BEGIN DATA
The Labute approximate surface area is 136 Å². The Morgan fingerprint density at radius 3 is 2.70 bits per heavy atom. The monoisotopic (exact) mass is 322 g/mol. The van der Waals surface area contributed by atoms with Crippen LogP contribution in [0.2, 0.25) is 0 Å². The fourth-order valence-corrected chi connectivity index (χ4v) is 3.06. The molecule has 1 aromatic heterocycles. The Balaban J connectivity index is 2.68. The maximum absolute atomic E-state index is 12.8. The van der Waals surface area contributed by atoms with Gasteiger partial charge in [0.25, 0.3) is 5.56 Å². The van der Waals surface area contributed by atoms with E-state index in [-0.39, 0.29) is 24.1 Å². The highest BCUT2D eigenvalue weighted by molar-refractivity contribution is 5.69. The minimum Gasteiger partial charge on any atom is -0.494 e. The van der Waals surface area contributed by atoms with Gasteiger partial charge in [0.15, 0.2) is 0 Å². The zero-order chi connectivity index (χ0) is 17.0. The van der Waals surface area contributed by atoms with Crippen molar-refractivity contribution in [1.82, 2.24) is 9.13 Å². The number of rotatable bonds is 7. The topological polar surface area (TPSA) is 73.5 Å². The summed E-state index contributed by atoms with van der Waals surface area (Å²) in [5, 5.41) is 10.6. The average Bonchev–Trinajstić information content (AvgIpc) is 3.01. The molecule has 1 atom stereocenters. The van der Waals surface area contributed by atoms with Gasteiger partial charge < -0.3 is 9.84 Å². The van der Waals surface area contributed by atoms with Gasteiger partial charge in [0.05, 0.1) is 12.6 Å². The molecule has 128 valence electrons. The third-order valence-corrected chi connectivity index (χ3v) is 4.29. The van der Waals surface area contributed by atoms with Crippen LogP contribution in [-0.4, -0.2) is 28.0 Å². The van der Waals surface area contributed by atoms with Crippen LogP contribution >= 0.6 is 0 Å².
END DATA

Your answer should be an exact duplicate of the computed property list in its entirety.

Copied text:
The Labute approximate surface area is 136 Å². The Morgan fingerprint density at radius 3 is 2.70 bits per heavy atom. The monoisotopic (exact) mass is 322 g/mol. The van der Waals surface area contributed by atoms with Crippen LogP contribution in [0.2, 0.25) is 0 Å². The fourth-order valence-corrected chi connectivity index (χ4v) is 3.06. The molecule has 1 aromatic heterocycles. The Balaban J connectivity index is 2.68. The maximum absolute atomic E-state index is 12.8. The van der Waals surface area contributed by atoms with Gasteiger partial charge in [0.25, 0.3) is 5.56 Å². The van der Waals surface area contributed by atoms with E-state index in [-0.39, 0.29) is 24.1 Å². The highest BCUT2D eigenvalue weighted by molar-refractivity contribution is 5.69. The minimum Gasteiger partial charge on any atom is -0.494 e. The van der Waals surface area contributed by atoms with Gasteiger partial charge in [0.15, 0.2) is 0 Å². The zero-order chi connectivity index (χ0) is 17.0. The van der Waals surface area contributed by atoms with Crippen molar-refractivity contribution in [1.82, 2.24) is 9.13 Å². The number of rotatable bonds is 7. The topological polar surface area (TPSA) is 73.5 Å². The summed E-state index contributed by atoms with van der Waals surface area (Å²) in [5, 5.41) is 10.6. The average Bonchev–Trinajstić information content (AvgIpc) is 3.01. The molecule has 1 atom stereocenters. The van der Waals surface area contributed by atoms with Gasteiger partial charge < -0.3 is 9.84 Å². The van der Waals surface area contributed by atoms with Gasteiger partial charge in [0.05, 0.1) is 12.6 Å². The molecule has 128 valence electrons. The third-order valence-corrected chi connectivity index (χ3v) is 4.29. The van der Waals surface area contributed by atoms with Crippen LogP contribution in [-0.4, -0.2) is 28.0 Å². The van der Waals surface area contributed by atoms with Crippen LogP contribution >= 0.6 is 0 Å².